Check out a Trailer Below:

6) “Equinox Parts 1 & 2″ (Season 5, Episode 26; Season 6, Episode 1)

star trek voyager equinox_025

A.K.A.: The one where Voyager encounters another Federation starship who are also stranded in that region of space but have not held to Federation ideals the way Janeway and company have.

In science fiction, whenever you are the last of your kind or stranded on your own the sudden appearance of the too-good-to-be-true friend is usually never a good thing (see: the Time Lords on modern Doctor Who, the Founders to Odo on Deep Space Nine, the Reliant on Battlestar Galactica, or even the Kryptons in this summer’s Man of Steel).  Usually, this sudden mysterious other is simply used by writers as a dramatic foil to highlight just how easily our heroes could have become the bad guy.

Thus is the function of the crew of the USS Equinox to Voyager: the “there but for the grace of Captain Janeway go us” people.  However, it is an incredibly well done story featuring a surprisingly sinister turn from the Doctor, as the Equinox’s Doctor removes his ethical parameters and has him ruthlessly experiment on Seven of Nine.  In some way, this is Voyager’s answer to the Deep Space Nine episode “In the Pale Moonlight” in which the hero abandons once cherished principles for the greater good.  That one ends with the audience left to make their own judgement, but in the form of Janeway in “Equinox” the answer is clearly that once we abandon our ideals where do we stop?

Check out a Trailer Below:

5) “Blink of an Eye” (Season 6, Episode 12)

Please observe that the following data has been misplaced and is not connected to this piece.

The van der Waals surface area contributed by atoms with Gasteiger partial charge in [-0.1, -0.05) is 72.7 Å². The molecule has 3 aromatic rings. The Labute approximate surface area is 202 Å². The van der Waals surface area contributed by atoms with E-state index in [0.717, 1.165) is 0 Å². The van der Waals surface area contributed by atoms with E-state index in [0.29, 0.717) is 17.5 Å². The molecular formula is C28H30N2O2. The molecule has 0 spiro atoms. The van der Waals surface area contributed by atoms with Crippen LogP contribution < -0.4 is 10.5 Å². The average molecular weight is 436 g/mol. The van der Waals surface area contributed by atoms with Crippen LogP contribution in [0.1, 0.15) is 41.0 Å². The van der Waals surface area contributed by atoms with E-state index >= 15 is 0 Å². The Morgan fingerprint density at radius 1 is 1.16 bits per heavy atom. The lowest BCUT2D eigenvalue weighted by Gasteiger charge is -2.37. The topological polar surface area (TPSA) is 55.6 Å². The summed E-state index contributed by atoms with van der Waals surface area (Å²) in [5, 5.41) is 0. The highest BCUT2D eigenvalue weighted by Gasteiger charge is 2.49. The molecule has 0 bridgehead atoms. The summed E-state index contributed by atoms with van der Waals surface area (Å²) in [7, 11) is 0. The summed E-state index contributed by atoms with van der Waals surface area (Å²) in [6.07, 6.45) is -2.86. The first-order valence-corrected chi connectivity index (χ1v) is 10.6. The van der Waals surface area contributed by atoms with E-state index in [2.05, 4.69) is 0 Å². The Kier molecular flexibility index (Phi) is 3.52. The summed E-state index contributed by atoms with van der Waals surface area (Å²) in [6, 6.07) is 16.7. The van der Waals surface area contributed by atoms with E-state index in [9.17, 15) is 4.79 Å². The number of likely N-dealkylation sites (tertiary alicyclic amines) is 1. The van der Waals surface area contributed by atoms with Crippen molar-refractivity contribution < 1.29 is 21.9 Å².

Star Trek Voyager Blink Eye

And, yes, that is Daniel Dae Kim from the new Hawaii Five-0

A.K.A.: The one where Voyager becomes trapped in orbit of a planet featuring a strange space-time differential whereby living beings on the planet live through years in what to Voyager passes as mere minutes.

Remember how cool it was in one of the classic The Simpsons “Treehouse of Horror” episode when an entire civilization of microscopic people grow on Lisa’s discarded tooth and come to worship her as their god?  Well, the Twilight Zone had done the same story years earlier with “The Little Men,”and “Blink of an Eye” is Voyager‘s take on the tale just minus the whole one party being physically larger than the other element.  In fact, it is kind of your standard “starship inadvertently violates the Prime Directive; oops, our bad” Star Trek story.  However, it is immensely enjoyable, and even features an interesting discussion of religion versus science.  It speaks to a people’s drive for accomplishment often being dictated by having something to reach for, in this case literally – they want to get to Voyager which to them is the mysterious object they’ve observed from their planet’s surface since the beginning of time.  

Check out a Trailer Below:

4) “One” (Season 4, Episode 25)

Voyager Jeri Ryan One